Indigenous people learnt to use fire skillfully and to their advantage, including to moderate bushfires. Most of the fires were small and set at dry times of the year, resulting in a fine-scale mosaic of different vegetation types and fuel ages. This made intense bushfires uncommon and made plant and animal foods more abundant.
Contemporary fire managers also attempt to lower bushfire risk by reducing fuel loads through hazard reduction burning. To minimise costs, this is often achieved by dropping incendiaries from aircraft.
Concern is growing that such methods exacerbate biodiversity declines and often do not prevent a subsequent bushfire. As climate change makes bushfires more ferocious and extreme, now is the time to better understand how our First Peoples used fire.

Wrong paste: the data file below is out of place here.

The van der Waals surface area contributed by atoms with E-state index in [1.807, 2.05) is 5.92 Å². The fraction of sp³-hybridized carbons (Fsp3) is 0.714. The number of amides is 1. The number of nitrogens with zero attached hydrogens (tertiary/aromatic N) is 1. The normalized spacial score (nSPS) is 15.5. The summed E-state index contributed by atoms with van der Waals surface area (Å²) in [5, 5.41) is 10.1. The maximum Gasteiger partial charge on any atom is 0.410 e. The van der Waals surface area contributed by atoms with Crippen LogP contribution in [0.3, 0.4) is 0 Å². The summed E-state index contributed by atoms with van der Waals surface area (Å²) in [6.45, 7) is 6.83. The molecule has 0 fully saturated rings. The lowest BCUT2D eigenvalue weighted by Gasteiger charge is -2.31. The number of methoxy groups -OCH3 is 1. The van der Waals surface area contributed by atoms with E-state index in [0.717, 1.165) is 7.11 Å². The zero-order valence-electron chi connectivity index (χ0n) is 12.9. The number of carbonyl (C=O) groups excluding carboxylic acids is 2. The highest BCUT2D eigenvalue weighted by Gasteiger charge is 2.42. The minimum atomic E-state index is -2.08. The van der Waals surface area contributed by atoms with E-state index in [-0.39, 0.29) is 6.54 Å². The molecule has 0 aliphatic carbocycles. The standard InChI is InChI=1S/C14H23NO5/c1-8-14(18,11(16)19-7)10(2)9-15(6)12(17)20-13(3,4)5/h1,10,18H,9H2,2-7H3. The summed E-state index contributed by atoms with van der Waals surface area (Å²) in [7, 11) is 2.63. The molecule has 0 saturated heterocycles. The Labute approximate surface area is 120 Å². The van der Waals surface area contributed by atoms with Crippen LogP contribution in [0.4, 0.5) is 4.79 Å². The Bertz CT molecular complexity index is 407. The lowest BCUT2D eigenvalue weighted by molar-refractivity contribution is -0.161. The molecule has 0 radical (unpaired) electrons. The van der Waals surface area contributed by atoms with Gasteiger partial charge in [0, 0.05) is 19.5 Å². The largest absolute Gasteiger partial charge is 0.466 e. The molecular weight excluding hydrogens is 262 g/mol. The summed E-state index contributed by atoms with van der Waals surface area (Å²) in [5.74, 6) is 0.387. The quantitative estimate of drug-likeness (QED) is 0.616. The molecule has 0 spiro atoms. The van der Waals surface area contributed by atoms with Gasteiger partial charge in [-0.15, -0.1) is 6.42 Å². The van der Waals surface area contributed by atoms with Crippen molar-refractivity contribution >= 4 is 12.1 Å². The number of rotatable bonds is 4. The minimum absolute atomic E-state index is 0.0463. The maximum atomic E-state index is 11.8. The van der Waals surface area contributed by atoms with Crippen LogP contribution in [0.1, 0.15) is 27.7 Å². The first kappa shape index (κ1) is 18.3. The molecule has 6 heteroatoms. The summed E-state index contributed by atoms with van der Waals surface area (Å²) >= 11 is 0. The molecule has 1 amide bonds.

Traditional Aboriginal fire practices are based on local knowledge and spiritual connection to country.
Before white settlement, Aboriginal people were a constant presence in the landscape, and traditionally burnt country by walking the land. This meant they could control the timing and spread of fire, as well as its ecological effects.
By contrast, most modern fire programs are far less flexible and responsive. They usually take place on weekdays in specific seasons and weather conditions. Many fires are ignited from the air – especially those in remote areas where vast areas of burning is desired. This technique results in bigger, more intense fires than those conducted by Aboriginal people.
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